Cast & Crew
When three young girls escape from the Elmview Corrective School for Girls, the institute's psychiatrist, Dr. John H. Jason, is ordered to resign. The three escapees, Jane, Jackie and Loretta, are former runaways who have been sent to the school for rehabilitation. Thinking of his first day on the job, Jason reflects over his entire tenure at Elmview and tries to determine what he could have done to prevent his dismissal: Soon after his arrival at Elmview, Jason finds that the institution is demoralizing the girls rather than helping them, and that the girls are desperate to escape. When Dolores Guerrero, who was sent to the school on vagrancy charges, tries to make a break from Elmview, she is caught and promptly returned to school. Dolores then tells Jason that she is being tormented by her teacher and some other students. Jason's proposed reforms are met with disapproval by other staff members at Elmview, including Miss Ruth Levering, who opposes his work and claims that he is making promises to the girls that he cannot keep. Later, Jason is disturbed by Jane and Jackie's claims that they were recently sent to solitary confinement for attacking a supervisor, and are being forced to work ten hours a day. When Jason discovers that none of his recommendations have been carried out, he complains to Riggs, the head of the institution, but Riggs merely defends the school's strict disciplinary policies. In a private meeting with Jason, Miss Levering shows sympathy for Jason's efforts and confesses that she has compromised her beliefs by working within the school's corrupt framework. Another severe punishment given by Riggs results in the girls's attempting to burn down the school down. Their attempt is squashed, however, and they are punished by the sadistic Mrs. Beuhler, who turns a high-powered fire hose on the helpless girls. News of the punishment soon reaches Jason and Miss Levering, who rush to the girls's aid. Determined to put an end to the school's tolerence of such actions, Jason threatens to report Mrs. Beuhler, but Riggs persuades Jason into reconsidering his actions. Instead of filing the complaint, Jason strikes up a deal with Riggs that will allow Riggs to stay employed with Elmview and would give Jason the power to make policy decisions for the school. Shortly after taking over Riggs' duties, Jason implements his new program, which includes new classes, recreation time and other freedoms, and the girls show remarkable improvement. Time passes, and with new budgetary difficulties setting in, Riggs decides to stir up trouble for Jason in the hope that the school board will fire him. A rumor is circulated by Loretta, one of the girls, that Miss Levering is having an affair with Jason, and when Loretta taunts Miss Levering with the claim, she loses her temper and strikes the girl. Jason witnesses the incident, and although Miss Levering submits her resignation over the matter, Jason refuses to accept it. One day, Dolores is found dead of a hanging and Jason is immediately suspended. Mrs. Beuhler is put in charge of running the school, at which point Loretta, Jane and Jackie steal a truck and try to escape. Unable to come up with the answer to his question, Jason's thoughts drift back into the present, and he leaves Elmview disheartened. Later, Jane, finds Jason and Mrs. Levering and tells them that Mrs. Beuhler was responsible for Dolores' suicide. Jason and Miss Levering deliver this information to the board members, but as Jane and other girls have been intimidated by Mrs. Beuhler and Riggs, their accusations go unconfirmed. Jason and Miss Levering's hope for justice seems lost until Jackie, who has been on the run until now, bursts into the meeting and reveals the truth. Justice is delivered to Riggs and Mrs. Beuhler, who are placed under arrest, and Jason and Miss Levering celebrate their success with marriage vows.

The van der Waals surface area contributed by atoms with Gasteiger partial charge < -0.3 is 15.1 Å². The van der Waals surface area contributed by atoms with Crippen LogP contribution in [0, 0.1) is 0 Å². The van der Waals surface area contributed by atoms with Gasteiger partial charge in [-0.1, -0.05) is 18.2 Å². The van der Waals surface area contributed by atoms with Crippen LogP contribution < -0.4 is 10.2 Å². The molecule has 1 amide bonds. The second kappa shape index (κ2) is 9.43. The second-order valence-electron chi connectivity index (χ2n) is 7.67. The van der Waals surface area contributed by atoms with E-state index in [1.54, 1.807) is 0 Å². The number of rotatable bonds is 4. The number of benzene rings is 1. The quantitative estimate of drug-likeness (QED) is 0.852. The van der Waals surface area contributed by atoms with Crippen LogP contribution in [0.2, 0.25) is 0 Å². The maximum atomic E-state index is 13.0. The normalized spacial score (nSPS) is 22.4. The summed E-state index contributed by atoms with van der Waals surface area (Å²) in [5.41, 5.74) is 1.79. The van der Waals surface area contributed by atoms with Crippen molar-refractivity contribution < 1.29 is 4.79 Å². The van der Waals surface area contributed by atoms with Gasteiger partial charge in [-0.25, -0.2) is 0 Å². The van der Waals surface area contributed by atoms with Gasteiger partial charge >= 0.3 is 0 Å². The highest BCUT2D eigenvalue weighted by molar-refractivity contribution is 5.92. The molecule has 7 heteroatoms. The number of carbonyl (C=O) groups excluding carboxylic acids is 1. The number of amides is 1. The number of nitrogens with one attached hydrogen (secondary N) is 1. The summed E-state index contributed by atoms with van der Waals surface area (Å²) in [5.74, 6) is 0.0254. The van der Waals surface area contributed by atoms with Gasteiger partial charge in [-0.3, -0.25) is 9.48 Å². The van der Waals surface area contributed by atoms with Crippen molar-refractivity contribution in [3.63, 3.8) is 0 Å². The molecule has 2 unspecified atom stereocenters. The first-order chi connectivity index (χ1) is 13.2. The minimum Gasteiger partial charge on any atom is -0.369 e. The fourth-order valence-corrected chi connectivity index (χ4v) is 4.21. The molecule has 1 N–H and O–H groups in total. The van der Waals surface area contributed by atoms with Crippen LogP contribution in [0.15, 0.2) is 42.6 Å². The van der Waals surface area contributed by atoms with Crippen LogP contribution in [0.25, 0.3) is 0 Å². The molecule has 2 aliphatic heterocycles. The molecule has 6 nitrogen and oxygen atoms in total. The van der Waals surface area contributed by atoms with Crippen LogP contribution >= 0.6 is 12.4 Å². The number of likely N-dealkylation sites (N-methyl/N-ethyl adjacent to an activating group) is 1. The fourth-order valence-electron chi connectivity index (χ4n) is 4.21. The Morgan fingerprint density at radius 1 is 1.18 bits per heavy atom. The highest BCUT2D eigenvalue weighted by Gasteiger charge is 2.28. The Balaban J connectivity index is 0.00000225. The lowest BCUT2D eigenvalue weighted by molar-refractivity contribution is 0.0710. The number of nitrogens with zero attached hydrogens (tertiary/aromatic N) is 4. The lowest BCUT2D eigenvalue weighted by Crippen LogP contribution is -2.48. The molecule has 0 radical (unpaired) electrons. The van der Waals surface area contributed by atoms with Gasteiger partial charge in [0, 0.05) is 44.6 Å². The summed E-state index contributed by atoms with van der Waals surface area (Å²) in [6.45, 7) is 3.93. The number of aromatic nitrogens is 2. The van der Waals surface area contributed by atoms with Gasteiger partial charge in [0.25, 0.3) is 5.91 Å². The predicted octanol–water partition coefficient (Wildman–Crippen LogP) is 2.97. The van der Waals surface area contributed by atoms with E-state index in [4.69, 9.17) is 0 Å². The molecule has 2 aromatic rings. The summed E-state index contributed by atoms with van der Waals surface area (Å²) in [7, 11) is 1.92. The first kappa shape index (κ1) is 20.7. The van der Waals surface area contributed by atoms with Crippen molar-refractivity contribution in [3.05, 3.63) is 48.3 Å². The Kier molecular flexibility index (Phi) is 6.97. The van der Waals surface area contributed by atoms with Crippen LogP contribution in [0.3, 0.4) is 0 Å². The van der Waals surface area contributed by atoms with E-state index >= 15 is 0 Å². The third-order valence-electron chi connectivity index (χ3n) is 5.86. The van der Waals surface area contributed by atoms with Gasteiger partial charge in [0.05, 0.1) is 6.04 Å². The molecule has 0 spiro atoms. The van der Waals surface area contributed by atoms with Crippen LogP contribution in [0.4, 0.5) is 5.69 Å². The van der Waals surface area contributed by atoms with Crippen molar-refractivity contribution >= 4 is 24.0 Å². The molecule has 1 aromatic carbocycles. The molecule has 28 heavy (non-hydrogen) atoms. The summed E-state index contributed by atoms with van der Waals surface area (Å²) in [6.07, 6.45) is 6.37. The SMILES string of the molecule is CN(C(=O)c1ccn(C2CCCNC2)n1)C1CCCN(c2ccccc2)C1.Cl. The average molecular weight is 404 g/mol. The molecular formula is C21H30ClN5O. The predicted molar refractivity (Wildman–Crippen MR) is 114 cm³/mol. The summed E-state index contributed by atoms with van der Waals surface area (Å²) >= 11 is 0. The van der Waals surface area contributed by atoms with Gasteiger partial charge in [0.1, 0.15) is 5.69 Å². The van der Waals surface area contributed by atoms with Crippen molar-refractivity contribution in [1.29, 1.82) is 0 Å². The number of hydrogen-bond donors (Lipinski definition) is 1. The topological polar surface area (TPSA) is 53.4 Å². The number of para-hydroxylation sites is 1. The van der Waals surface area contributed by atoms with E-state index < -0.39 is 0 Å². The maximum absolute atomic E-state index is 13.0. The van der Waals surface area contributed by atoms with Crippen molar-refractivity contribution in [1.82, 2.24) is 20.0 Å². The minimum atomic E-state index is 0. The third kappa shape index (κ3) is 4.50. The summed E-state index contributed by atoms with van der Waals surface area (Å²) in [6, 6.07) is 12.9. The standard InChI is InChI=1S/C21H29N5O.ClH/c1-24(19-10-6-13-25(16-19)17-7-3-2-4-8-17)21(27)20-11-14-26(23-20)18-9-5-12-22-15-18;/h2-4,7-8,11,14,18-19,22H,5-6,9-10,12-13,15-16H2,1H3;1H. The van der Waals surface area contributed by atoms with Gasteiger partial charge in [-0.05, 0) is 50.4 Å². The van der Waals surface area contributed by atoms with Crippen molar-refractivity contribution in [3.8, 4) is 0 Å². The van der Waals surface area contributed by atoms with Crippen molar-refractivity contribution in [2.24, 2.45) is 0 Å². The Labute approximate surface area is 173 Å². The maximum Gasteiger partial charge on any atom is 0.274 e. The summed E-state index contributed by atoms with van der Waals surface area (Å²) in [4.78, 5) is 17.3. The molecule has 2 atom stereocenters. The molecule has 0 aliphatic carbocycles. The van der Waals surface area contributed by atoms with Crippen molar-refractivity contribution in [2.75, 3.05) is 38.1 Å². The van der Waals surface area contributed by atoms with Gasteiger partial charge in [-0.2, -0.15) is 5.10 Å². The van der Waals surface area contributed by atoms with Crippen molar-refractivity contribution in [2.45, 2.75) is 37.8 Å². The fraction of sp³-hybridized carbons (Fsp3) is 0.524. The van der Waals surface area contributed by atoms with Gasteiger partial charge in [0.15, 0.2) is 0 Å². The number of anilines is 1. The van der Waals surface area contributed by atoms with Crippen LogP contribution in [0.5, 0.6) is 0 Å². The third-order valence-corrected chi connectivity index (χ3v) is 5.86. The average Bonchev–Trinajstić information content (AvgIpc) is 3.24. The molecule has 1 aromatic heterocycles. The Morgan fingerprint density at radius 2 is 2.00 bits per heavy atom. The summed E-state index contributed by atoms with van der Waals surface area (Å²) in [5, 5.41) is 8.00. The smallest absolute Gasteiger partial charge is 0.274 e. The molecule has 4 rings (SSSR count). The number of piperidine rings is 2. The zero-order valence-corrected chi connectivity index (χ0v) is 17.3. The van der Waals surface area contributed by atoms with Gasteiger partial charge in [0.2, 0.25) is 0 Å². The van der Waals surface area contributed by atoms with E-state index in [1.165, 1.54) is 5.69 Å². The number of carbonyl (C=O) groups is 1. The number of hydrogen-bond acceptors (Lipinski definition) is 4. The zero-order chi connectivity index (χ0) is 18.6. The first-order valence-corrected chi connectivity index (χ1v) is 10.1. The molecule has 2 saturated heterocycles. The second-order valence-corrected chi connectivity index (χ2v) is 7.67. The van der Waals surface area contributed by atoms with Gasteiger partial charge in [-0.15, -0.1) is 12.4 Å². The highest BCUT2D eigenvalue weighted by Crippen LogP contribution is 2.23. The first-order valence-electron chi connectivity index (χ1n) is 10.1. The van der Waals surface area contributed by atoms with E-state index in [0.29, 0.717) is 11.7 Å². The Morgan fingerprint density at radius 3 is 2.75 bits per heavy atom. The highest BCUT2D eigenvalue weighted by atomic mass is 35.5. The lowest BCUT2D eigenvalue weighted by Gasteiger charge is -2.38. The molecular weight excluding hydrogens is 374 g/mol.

Edward J. Danziger
Harry Lee Danziger
Hon. Milton A. Gibbons
Sal Scoppa Jr.
Robert W. Stinger
So Young, So Bad
The idea for So Young, So Bad came from director Bernard Vorhaus after he read a newspaper account of abuses at a girl's reformatory. Working with writer Jean Rouverol, he visited several institutions for story ideas. There was some studio interest in the film, but the director and writer's questionable political leanings (both would be blacklisted before the film's release) eventually scotched that. Instead, they sought independent financing. Sources are unclear as to who optioned his script first, actor Paul Henreid or entrepreneurs Harry and Edward Danziger, but a deal was struck for Henreid to star and assist in the production in return for 50 percent of the profits and an assurance that his role as a crusading prison psychiatrist would be expanded.
Henreid had only recently finished his starring contract at Warner Bros. and was still in demand in Hollywood when he signed with the Danziger brothers. His agent tried to talk him out of it, warning him that "you take a chance with these fly-by-night outfits." (quoted in Henreid, Ladies Man, 1984). He was right about one thing - the Danzigers had no track record as filmmakers. They had inherited an amusement park and sold it to get into film production. Their only previous credit was Jigsaw (1949), a low-budget mystery starring Franchot Tone and distinguished primarily by the presence of Marlene Dietrich, Henry Fonda, John Garfield, Burgess Meredith and Everett Sloane in cameo appearances.